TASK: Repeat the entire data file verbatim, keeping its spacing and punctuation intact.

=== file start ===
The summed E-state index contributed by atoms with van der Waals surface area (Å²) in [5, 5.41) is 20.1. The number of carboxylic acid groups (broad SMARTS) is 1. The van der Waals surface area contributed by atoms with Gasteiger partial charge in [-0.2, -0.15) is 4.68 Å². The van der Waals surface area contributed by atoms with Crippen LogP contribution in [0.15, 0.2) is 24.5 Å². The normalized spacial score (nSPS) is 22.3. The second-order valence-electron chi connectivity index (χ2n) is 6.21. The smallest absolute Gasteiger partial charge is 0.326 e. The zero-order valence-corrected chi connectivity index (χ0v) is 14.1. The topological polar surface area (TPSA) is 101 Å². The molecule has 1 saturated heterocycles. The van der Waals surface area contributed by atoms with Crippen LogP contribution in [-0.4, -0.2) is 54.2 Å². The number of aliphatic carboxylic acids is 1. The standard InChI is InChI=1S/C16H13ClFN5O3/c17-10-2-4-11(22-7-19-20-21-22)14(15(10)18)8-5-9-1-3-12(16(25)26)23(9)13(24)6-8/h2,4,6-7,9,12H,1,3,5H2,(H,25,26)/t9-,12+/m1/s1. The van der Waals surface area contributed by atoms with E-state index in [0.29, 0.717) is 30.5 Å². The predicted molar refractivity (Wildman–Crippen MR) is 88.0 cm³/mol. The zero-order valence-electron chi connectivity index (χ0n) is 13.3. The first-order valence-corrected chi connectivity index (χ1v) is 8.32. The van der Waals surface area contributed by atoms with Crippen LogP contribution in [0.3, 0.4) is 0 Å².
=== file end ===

The summed E-state index contributed by atoms with van der Waals surface area (Å²) in [5, 5.41) is 20.1. The number of carboxylic acid groups (broad SMARTS) is 1. The van der Waals surface area contributed by atoms with Gasteiger partial charge in [-0.2, -0.15) is 4.68 Å². The van der Waals surface area contributed by atoms with Crippen LogP contribution in [0.15, 0.2) is 24.5 Å². The normalized spacial score (nSPS) is 22.3. The second-order valence-electron chi connectivity index (χ2n) is 6.21. The smallest absolute Gasteiger partial charge is 0.326 e. The zero-order valence-corrected chi connectivity index (χ0v) is 14.1. The topological polar surface area (TPSA) is 101 Å². The molecule has 1 saturated heterocycles. The van der Waals surface area contributed by atoms with Crippen LogP contribution in [-0.4, -0.2) is 54.2 Å². The number of aliphatic carboxylic acids is 1. The standard InChI is InChI=1S/C16H13ClFN5O3/c17-10-2-4-11(22-7-19-20-21-22)14(15(10)18)8-5-9-1-3-12(16(25)26)23(9)13(24)6-8/h2,4,6-7,9,12H,1,3,5H2,(H,25,26)/t9-,12+/m1/s1. The van der Waals surface area contributed by atoms with E-state index in [0.29, 0.717) is 30.5 Å². The predicted molar refractivity (Wildman–Crippen MR) is 88.0 cm³/mol. The zero-order valence-electron chi connectivity index (χ0n) is 13.3. The first-order valence-corrected chi connectivity index (χ1v) is 8.32. The van der Waals surface area contributed by atoms with Crippen LogP contribution in [0.3, 0.4) is 0 Å².